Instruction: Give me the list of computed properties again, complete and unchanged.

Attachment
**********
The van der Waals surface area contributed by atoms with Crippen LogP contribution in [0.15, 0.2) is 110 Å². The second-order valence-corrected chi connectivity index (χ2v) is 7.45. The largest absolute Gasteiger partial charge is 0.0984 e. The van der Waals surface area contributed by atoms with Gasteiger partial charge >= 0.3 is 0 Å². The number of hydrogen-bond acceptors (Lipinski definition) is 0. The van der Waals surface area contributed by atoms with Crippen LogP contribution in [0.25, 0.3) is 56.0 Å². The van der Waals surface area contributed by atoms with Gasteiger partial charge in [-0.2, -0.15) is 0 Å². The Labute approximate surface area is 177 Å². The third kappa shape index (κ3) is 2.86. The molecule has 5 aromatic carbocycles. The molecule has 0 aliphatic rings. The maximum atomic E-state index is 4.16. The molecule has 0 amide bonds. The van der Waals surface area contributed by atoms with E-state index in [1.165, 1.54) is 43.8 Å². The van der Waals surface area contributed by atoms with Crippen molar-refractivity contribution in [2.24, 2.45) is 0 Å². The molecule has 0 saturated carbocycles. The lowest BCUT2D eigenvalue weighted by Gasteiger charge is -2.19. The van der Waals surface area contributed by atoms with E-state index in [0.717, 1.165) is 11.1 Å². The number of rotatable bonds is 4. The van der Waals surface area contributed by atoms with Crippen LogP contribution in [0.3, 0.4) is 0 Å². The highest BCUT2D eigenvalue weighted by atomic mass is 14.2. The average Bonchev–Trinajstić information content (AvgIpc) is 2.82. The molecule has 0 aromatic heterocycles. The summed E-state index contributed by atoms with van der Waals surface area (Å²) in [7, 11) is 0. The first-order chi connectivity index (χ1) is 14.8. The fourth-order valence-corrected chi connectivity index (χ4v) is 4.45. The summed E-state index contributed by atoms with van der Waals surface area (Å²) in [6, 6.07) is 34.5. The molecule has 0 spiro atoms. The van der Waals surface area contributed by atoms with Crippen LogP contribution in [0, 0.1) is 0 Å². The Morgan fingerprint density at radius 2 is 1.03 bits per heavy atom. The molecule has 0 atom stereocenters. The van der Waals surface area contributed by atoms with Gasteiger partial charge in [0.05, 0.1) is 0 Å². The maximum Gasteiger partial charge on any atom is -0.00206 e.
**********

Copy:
The van der Waals surface area contributed by atoms with Crippen LogP contribution in [0.15, 0.2) is 110 Å². The second-order valence-corrected chi connectivity index (χ2v) is 7.45. The largest absolute Gasteiger partial charge is 0.0984 e. The van der Waals surface area contributed by atoms with Gasteiger partial charge >= 0.3 is 0 Å². The number of hydrogen-bond acceptors (Lipinski definition) is 0. The van der Waals surface area contributed by atoms with Crippen LogP contribution in [0.25, 0.3) is 56.0 Å². The van der Waals surface area contributed by atoms with Gasteiger partial charge in [-0.2, -0.15) is 0 Å². The Labute approximate surface area is 177 Å². The third kappa shape index (κ3) is 2.86. The molecule has 5 aromatic carbocycles. The molecule has 0 aliphatic rings. The maximum atomic E-state index is 4.16. The molecule has 0 amide bonds. The van der Waals surface area contributed by atoms with E-state index in [1.165, 1.54) is 43.8 Å². The van der Waals surface area contributed by atoms with Crippen molar-refractivity contribution in [2.24, 2.45) is 0 Å². The molecule has 0 saturated carbocycles. The lowest BCUT2D eigenvalue weighted by Gasteiger charge is -2.19. The van der Waals surface area contributed by atoms with E-state index in [0.717, 1.165) is 11.1 Å². The number of rotatable bonds is 4. The van der Waals surface area contributed by atoms with Crippen LogP contribution in [0.3, 0.4) is 0 Å². The highest BCUT2D eigenvalue weighted by atomic mass is 14.2. The average Bonchev–Trinajstić information content (AvgIpc) is 2.82. The molecule has 0 aromatic heterocycles. The summed E-state index contributed by atoms with van der Waals surface area (Å²) in [7, 11) is 0. The first-order chi connectivity index (χ1) is 14.8. The fourth-order valence-corrected chi connectivity index (χ4v) is 4.45. The summed E-state index contributed by atoms with van der Waals surface area (Å²) in [6, 6.07) is 34.5. The molecule has 0 spiro atoms. The van der Waals surface area contributed by atoms with Crippen LogP contribution in [0, 0.1) is 0 Å². The Morgan fingerprint density at radius 2 is 1.03 bits per heavy atom. The molecule has 0 atom stereocenters. The van der Waals surface area contributed by atoms with Gasteiger partial charge in [0.05, 0.1) is 0 Å². The maximum Gasteiger partial charge on any atom is -0.00206 e.